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Oregon Air Toxics Benchmarks

Oregon's air toxics benchmarks (referred to in Oregon Administrative Rule 340-246 as air benchmark concentrations) help DEQ identify, evaluate and address air toxics problems. Oregon air toxics benchmarks, or ABC's, are protective of human health, including the health of our most sensitive individuals, and are based on cancer effects, non-cancer effects, or both. For benchmarks based on cancer effects, they are set at concentrations that are not to exceed a cancer risk of one-in-a-million additional incidents of cancer based on a lifetime of exposure.

Air toxics benchmarks are numerically equivalent to Toxicity Reference Values, or TRVs.

TRVs are regulatory standards used by the Cleaner Air Oregon program to regulate emissions of air toxics from operating facilities. In contrast, the benchmarks used by the Air Toxics program provide consistent health-based concentration goals, which DEQ uses to develop strategies to reduce air toxics in Oregon. Air benchmark concentrations and TRVs are the same values, but they are named differently and used differently in the two programs – air benchmark concentrations are still used as goals in the Air Toxics program, and TRVs are used as regulatory standards in the Cleaner Air Oregon program.  


In 2004, the first Air Toxics Science Advisory Committee was convened by DEQ to assist with identifying health-based protective concentrations for the air toxics of most concern in Oregon. The ATSAC was made up of a panel of external experts experienced in toxicology; environmental science and engineering; epidemiology or biostatistics; public health medicine; and air pollution modeling, monitoring, engineering, and meteorology. As a result, ABCs were adopted for 54 air toxics in 2006. Only one ABC was assigned to each air toxic, even if the chemical was known to have both cancer and noncancer effects. Most ABCs ended up being based on cancer effects, as cancer effects usually resulted in the more-stringent protective level. ABCs were used as goals, rather than standards, to focus staff time and funding on the air toxics that significantly exceeded their related ABCs. Oregon rule required that DEQ, in consultation with the ASTAC, would review all ABCs at least every five years. 

The ATSAC met again in 2009 and 2010. Because of new scientific information available, the committee adopted by rule revised and/or new ABCs for four air toxics emitted in Oregon: lead; ethyl benzene; manganese; and mercury.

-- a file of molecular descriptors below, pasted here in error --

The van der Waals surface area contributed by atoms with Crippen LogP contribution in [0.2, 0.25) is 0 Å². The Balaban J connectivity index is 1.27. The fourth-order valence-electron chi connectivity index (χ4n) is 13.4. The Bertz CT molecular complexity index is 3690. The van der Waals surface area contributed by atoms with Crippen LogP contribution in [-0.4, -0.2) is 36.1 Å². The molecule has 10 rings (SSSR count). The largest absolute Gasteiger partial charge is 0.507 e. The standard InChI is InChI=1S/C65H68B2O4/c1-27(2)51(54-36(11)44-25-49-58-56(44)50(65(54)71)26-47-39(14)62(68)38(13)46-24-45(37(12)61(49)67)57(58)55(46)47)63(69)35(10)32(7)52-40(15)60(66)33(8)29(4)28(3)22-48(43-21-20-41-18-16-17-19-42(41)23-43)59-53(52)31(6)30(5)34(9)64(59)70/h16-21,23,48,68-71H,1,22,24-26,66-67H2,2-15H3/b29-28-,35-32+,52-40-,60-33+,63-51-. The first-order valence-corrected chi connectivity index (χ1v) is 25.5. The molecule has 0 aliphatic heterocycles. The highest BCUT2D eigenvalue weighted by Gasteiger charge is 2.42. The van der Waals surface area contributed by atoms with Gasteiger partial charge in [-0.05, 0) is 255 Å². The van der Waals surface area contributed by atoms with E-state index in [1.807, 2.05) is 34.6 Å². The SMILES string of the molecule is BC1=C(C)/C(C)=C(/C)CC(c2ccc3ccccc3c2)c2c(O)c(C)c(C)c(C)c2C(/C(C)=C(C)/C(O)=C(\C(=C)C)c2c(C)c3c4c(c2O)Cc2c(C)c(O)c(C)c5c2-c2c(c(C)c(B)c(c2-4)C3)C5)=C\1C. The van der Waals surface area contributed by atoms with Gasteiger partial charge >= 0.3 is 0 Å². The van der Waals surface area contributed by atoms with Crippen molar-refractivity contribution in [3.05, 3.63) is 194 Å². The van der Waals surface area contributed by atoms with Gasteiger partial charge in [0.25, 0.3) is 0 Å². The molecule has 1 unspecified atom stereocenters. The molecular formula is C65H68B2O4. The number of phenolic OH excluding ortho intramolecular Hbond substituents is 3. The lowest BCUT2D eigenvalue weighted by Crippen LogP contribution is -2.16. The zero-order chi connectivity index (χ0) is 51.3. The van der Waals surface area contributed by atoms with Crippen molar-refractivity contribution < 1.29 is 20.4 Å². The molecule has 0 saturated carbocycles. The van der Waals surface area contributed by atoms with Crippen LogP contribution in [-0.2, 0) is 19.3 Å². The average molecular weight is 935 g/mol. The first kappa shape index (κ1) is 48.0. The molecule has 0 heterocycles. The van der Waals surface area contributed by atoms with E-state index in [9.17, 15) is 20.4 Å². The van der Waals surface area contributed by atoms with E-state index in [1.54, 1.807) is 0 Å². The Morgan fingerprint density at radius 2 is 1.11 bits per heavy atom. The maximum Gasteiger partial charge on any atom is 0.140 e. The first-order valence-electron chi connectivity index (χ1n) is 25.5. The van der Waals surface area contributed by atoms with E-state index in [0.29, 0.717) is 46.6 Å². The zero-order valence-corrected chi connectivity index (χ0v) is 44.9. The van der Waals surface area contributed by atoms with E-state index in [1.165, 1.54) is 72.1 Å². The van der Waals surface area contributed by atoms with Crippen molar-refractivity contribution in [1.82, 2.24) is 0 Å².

The ATSAC was convened a third time beginning in December 2014 and assisted DEQ in reviewing the 52 existing ABCs to determine if new toxicity data had become available since 2010.

In 2018, 55 ABCs were adopted into the Air Toxics rules. 23 of the original 52 were assigned revised ABCs. 29 of the 52 ABCs remained the same. ABCs were also developed for three new chemicals: n-propyl bromide, phosgene, and styrene. 

That same year, the new Cleaner Air Oregon program was launched, and required that operating facilities emitting air toxics could not release them at levels that exceeded protective health-based concentrations stipulated by the program. These health-based concentrations include the Toxicity Reference Values mentioned above and Risk-Based Concentrations based on the TRVs. 

By the end of 2018, there was recognized overlap between the work performed by the two programs, including ABCs used by the Air Toxics program and the TRVs and RBCs used by the Cleaner Air Oregon program. To address this situation, a Rule Alignment Rulemaking took place in 2021 that aligned the two sets of rules and their protective levels. This made the rules easier to understand and use. As part of this alignment process, the existing 55 ABCs adopted by rule in 2018 were rolled into the larger list of TRVs used by Cleaner Air Oregon. Numerically, then, the ABCs became numerically equivalent to the TRVs.

Another wrinkle in the equivalent numerical relationship between ABCs and TRVs is that a TRV triennial review is currently underway as of October 2022 as a requirement under Cleaner Air Oregon rules. The rules stipulate that TRVs should be reviewed every three years to ensure that they are based on the most current toxicity information available. This means that many of the current TRVs are likely to change and more chemicals with TRVs may be added. When the TRVs are updated by rule (likely by the end of 2023), the list of ABCs will automatically change as well, since the two sets of protective levels are numerically equivalent. ​


Email Morgan Schafer